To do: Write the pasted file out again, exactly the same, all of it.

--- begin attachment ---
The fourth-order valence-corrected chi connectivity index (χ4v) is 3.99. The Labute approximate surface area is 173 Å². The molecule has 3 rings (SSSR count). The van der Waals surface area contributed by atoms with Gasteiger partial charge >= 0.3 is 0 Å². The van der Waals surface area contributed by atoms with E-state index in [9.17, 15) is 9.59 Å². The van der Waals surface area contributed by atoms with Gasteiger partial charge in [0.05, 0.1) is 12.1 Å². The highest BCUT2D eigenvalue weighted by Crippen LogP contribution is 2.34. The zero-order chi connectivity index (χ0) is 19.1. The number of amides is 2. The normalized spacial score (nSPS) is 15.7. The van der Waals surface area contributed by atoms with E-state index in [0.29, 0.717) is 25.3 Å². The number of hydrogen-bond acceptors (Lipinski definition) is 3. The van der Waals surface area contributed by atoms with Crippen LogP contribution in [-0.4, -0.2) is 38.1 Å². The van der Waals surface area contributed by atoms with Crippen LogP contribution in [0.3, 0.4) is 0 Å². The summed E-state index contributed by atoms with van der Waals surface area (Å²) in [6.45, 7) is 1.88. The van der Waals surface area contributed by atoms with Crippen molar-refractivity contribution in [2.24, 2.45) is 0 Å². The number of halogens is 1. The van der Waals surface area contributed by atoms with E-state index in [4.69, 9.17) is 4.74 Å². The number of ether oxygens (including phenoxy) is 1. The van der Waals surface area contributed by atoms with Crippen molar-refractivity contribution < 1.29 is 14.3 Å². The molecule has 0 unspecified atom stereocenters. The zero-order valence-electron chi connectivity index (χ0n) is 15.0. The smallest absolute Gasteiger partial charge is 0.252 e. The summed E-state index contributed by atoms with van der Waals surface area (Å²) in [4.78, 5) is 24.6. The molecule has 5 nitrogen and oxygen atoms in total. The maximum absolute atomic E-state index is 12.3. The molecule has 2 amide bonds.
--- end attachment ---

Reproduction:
The fourth-order valence-corrected chi connectivity index (χ4v) is 3.99. The Labute approximate surface area is 173 Å². The molecule has 3 rings (SSSR count). The van der Waals surface area contributed by atoms with Gasteiger partial charge >= 0.3 is 0 Å². The van der Waals surface area contributed by atoms with E-state index in [9.17, 15) is 9.59 Å². The van der Waals surface area contributed by atoms with Gasteiger partial charge in [0.05, 0.1) is 12.1 Å². The highest BCUT2D eigenvalue weighted by Crippen LogP contribution is 2.34. The zero-order chi connectivity index (χ0) is 19.1. The number of amides is 2. The normalized spacial score (nSPS) is 15.7. The van der Waals surface area contributed by atoms with E-state index in [0.29, 0.717) is 25.3 Å². The number of hydrogen-bond acceptors (Lipinski definition) is 3. The van der Waals surface area contributed by atoms with Crippen LogP contribution in [-0.4, -0.2) is 38.1 Å². The van der Waals surface area contributed by atoms with Crippen LogP contribution in [0.3, 0.4) is 0 Å². The summed E-state index contributed by atoms with van der Waals surface area (Å²) in [6.45, 7) is 1.88. The van der Waals surface area contributed by atoms with Crippen molar-refractivity contribution in [2.24, 2.45) is 0 Å². The number of halogens is 1. The van der Waals surface area contributed by atoms with E-state index in [4.69, 9.17) is 4.74 Å². The number of ether oxygens (including phenoxy) is 1. The van der Waals surface area contributed by atoms with Crippen molar-refractivity contribution < 1.29 is 14.3 Å². The molecule has 0 unspecified atom stereocenters. The zero-order valence-electron chi connectivity index (χ0n) is 15.0. The smallest absolute Gasteiger partial charge is 0.252 e. The summed E-state index contributed by atoms with van der Waals surface area (Å²) in [4.78, 5) is 24.6. The molecule has 5 nitrogen and oxygen atoms in total. The maximum absolute atomic E-state index is 12.3. The molecule has 2 amide bonds.